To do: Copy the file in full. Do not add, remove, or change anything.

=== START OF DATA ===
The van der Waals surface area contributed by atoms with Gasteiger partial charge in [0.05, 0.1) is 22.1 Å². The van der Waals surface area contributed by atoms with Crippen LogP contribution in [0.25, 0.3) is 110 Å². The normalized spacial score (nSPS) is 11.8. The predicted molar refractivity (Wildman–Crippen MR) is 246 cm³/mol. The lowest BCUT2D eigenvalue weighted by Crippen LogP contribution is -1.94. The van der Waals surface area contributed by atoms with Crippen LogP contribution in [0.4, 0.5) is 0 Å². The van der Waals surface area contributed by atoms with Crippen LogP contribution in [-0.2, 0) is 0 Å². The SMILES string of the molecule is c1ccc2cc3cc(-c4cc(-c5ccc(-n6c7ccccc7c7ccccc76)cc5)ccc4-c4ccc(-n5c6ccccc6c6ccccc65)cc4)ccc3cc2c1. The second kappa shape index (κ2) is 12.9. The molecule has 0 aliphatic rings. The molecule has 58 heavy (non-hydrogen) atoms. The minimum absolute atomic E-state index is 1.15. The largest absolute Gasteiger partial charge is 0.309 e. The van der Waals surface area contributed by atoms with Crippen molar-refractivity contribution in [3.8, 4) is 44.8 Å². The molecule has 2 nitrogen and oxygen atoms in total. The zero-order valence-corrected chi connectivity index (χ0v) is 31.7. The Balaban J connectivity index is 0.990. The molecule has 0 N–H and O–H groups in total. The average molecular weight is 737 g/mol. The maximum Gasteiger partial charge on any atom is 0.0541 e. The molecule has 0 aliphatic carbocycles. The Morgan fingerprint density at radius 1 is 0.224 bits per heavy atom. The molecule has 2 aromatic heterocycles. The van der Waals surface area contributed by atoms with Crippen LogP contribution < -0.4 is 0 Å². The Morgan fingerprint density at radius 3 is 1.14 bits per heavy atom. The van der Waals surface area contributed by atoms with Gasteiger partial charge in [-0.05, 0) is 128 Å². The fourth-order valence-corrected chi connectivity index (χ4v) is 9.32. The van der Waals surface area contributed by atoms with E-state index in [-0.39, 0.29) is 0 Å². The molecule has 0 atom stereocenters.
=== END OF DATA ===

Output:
The van der Waals surface area contributed by atoms with Gasteiger partial charge in [0.05, 0.1) is 22.1 Å². The van der Waals surface area contributed by atoms with Crippen LogP contribution in [0.25, 0.3) is 110 Å². The normalized spacial score (nSPS) is 11.8. The predicted molar refractivity (Wildman–Crippen MR) is 246 cm³/mol. The lowest BCUT2D eigenvalue weighted by Crippen LogP contribution is -1.94. The van der Waals surface area contributed by atoms with Crippen LogP contribution in [0.4, 0.5) is 0 Å². The van der Waals surface area contributed by atoms with Crippen LogP contribution in [-0.2, 0) is 0 Å². The SMILES string of the molecule is c1ccc2cc3cc(-c4cc(-c5ccc(-n6c7ccccc7c7ccccc76)cc5)ccc4-c4ccc(-n5c6ccccc6c6ccccc65)cc4)ccc3cc2c1. The second kappa shape index (κ2) is 12.9. The molecule has 0 aliphatic rings. The molecule has 58 heavy (non-hydrogen) atoms. The minimum absolute atomic E-state index is 1.15. The largest absolute Gasteiger partial charge is 0.309 e. The van der Waals surface area contributed by atoms with Crippen molar-refractivity contribution in [3.8, 4) is 44.8 Å². The molecule has 2 nitrogen and oxygen atoms in total. The zero-order valence-corrected chi connectivity index (χ0v) is 31.7. The Balaban J connectivity index is 0.990. The molecule has 0 N–H and O–H groups in total. The average molecular weight is 737 g/mol. The maximum Gasteiger partial charge on any atom is 0.0541 e. The molecule has 0 aliphatic carbocycles. The Morgan fingerprint density at radius 1 is 0.224 bits per heavy atom. The molecule has 2 aromatic heterocycles. The van der Waals surface area contributed by atoms with Crippen LogP contribution < -0.4 is 0 Å². The Morgan fingerprint density at radius 3 is 1.14 bits per heavy atom. The van der Waals surface area contributed by atoms with Gasteiger partial charge in [-0.05, 0) is 128 Å². The fourth-order valence-corrected chi connectivity index (χ4v) is 9.32. The van der Waals surface area contributed by atoms with E-state index in [-0.39, 0.29) is 0 Å². The molecule has 0 atom stereocenters.